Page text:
Billions of dollars were spent all over the world in those first few weeks, on building replica machines and repeating the Professor's results. Everyone wanted to be a part of this future. Governments diverted resources, scientists in every field dropped lifelong work to have a go.
I went into hiding, trying to avoid requests for interviews with the assistant who must, surely, have worked on the project.
The truth is, I was as ignorant and spellbound as everyone else.
I waited nervously in the coffee shop on campus, nursing a chilly coffee. I was relieved when Professor Bah strode in.
"I'm glad you got my message," said Bah.
"Sorry, I switched off direct calls. Avoiding the media."
He sat down. For a while he said nothing but stared out of the window at the faculty building, glinting crystalline blue in the sun. His message had sounded urgent.
"Have you read the Professor's paper?" he said at last.
"I've glanced through it. To be honest, it's so far outside my field."
He nodded. "You know, we both arrived in Antarctica at the same time. My parents fled Senegal as the waters came, he managed to survive in the Britannic Islands. I've known him, worked with him, for fifty years. He truly is a genius. He's a Da Vinci, a polymath. He's not limited by the traditional boundaries of science. He's one of my dearest friends. But he has enemies."
"Why would he have--"
"Have you heard of polly water?"
"No."
"There have been whispers containing that phrase directed at Flint. In the twentieth century a Russian scientist discovered a new form of water with a lower freezing point, higher boiling point, and syrup thick. Other labs all over the world succeeded in producing it."
"Then how come I've never heard of it?"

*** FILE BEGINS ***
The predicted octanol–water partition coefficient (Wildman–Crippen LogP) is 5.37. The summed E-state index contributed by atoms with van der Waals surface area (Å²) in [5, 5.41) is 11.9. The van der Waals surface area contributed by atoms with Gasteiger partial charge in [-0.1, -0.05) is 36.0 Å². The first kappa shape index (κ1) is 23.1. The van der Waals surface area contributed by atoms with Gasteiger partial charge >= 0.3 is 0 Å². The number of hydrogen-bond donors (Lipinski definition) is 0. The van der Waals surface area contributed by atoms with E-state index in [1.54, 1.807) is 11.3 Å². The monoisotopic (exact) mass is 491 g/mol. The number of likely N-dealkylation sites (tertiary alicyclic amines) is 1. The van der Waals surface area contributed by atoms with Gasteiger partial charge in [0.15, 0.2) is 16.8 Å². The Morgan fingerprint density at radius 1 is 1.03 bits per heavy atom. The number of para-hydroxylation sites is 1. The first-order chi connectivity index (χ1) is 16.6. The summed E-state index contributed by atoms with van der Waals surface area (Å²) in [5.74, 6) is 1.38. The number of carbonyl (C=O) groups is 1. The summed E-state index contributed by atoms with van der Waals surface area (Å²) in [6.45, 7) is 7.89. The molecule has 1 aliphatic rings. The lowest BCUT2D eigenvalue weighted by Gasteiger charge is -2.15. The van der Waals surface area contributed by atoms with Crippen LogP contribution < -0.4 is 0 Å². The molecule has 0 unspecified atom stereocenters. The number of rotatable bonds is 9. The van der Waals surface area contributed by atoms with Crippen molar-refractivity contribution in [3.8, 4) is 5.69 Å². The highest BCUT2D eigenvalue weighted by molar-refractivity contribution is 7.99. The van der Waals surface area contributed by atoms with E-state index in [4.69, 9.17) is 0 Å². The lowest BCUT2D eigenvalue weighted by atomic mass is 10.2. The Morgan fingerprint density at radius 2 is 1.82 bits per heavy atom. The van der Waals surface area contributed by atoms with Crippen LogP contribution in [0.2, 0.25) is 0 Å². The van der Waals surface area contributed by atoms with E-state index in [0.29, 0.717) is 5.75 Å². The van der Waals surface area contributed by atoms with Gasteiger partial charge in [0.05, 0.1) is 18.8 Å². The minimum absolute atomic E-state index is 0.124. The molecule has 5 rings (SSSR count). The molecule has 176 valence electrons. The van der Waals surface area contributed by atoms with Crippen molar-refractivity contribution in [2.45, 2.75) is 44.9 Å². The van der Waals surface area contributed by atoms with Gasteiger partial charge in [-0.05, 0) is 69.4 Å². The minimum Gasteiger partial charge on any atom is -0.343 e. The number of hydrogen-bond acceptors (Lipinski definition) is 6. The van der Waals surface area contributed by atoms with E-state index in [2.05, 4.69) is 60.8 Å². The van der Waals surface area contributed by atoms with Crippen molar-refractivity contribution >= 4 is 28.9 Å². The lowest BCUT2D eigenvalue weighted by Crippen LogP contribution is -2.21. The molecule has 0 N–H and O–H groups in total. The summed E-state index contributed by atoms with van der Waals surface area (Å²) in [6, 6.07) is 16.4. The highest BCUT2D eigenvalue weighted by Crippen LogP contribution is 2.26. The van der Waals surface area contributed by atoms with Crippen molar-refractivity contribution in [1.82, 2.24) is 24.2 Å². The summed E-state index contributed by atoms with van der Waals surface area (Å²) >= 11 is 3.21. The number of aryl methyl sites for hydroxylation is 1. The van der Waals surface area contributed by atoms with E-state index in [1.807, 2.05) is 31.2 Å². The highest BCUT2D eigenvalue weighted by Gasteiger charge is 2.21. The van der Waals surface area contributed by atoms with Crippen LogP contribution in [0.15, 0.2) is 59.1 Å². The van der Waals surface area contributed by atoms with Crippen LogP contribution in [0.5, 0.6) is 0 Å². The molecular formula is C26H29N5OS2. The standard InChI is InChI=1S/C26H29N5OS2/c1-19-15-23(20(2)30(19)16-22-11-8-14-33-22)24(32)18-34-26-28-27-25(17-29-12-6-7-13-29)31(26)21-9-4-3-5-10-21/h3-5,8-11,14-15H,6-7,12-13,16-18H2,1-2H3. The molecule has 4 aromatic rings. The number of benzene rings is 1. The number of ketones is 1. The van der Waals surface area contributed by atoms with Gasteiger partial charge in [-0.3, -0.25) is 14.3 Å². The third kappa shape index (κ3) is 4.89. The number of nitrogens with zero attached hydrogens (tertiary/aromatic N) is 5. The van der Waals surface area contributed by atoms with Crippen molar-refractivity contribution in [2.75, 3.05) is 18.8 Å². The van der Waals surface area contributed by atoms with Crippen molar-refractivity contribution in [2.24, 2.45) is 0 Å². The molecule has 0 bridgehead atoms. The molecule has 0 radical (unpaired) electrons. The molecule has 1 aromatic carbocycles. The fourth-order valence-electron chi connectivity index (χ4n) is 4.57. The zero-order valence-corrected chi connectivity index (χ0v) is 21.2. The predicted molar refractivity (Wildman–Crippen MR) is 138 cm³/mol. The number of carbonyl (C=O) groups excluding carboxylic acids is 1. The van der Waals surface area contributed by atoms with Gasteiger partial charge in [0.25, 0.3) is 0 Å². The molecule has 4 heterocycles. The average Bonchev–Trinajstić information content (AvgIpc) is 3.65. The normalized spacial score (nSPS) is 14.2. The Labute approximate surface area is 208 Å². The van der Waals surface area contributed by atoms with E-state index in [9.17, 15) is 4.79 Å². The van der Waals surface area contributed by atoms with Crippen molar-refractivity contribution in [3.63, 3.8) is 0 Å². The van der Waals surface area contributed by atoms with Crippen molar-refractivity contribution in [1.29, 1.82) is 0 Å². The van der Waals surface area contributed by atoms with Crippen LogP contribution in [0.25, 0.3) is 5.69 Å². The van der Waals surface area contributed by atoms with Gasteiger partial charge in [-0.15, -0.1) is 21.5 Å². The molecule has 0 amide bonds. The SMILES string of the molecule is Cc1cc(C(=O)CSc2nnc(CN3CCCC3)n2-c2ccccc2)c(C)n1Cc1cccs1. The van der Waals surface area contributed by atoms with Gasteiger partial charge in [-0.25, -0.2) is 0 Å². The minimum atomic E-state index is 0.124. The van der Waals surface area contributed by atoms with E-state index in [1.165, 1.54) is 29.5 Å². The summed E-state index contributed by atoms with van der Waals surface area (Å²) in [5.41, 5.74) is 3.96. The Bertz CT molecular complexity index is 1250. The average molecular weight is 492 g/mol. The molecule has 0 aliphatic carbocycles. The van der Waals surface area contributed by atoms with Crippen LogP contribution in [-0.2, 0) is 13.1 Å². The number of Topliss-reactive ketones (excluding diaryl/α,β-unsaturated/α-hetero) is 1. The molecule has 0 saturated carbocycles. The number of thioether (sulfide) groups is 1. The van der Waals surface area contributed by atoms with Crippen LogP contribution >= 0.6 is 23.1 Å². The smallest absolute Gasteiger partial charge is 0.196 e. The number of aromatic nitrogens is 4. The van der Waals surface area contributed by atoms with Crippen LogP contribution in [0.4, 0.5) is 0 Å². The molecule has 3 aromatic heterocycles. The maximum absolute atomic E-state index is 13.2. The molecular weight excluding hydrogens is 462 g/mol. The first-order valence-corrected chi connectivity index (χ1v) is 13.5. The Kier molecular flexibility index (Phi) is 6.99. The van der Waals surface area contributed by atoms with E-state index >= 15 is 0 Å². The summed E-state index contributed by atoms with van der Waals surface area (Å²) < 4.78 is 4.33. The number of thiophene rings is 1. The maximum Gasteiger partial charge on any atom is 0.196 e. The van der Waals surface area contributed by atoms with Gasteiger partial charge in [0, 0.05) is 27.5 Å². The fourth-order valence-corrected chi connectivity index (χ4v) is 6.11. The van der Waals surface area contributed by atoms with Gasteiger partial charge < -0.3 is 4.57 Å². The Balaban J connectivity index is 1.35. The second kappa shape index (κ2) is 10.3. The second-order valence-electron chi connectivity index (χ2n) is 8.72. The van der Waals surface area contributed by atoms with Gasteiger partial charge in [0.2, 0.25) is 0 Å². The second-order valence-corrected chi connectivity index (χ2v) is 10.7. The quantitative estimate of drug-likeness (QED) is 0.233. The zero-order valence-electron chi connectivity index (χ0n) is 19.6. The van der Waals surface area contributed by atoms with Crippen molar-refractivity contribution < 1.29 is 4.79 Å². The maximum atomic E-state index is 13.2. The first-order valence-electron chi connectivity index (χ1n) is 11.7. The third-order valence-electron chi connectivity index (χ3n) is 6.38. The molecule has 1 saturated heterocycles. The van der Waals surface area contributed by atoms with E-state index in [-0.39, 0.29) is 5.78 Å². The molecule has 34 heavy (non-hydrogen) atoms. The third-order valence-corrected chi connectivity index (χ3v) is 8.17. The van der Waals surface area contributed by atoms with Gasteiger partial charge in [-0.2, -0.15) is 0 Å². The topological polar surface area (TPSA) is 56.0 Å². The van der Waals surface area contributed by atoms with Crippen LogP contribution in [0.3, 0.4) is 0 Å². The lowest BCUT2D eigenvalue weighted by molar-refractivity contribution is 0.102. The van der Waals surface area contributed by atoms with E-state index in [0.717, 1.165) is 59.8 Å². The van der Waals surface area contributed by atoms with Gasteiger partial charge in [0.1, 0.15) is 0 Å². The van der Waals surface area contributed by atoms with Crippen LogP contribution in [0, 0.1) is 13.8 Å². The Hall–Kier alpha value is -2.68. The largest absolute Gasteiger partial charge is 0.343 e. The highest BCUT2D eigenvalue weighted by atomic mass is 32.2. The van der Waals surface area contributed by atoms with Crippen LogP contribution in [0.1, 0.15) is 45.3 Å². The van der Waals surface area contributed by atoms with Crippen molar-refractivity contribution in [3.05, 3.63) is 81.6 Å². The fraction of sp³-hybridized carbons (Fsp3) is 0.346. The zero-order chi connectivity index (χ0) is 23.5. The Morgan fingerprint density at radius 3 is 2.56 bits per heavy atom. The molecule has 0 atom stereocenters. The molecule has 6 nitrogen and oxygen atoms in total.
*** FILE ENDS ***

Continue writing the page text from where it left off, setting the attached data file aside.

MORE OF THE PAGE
"Only tiny drops were ever made, and it turned out to be regular water with impurities. Sometimes it was just sweat from the scientist's hands. It was a phantom result. A similar thing happened again later, in America. A couple of chemists thought they'd produced fusion in a glass of water."
"But other labs are getting the same results as the Professor."
"Initially, at least, other scientists confirmed the results of polly water and cold fusion. They repeated the methodology and the mistakes. You're close to the Professor, you can defend him against malicious rumours."
"He can always rely on me."
"I know, but to defend him, you'll need to know the experiment inside and out."
"I get it." I was going to crusade for the Professor.
I read the methodology over and over. I borrowed equipment from the lab and came up with a cucumber in place of a model plane--I wanted to observe the effects on biological matter. I borrowed one of the Professor's devices to measure speed.
I'd made a gherkin glow as a student by sticking electrodes in it. Now I was accelerating a cucumber faster than light.
It worked perfectly. My cucumber went 1.4 times the speed of light. I repeated it again, and then again. I couldn't see any changes in the cucumber. Then I used a different measuring device.
As I stared at the monitors the gore rose in my throat.
Fuck.
I called Professor Bah. As his face appeared on the air screen, the expression of pain was obvious.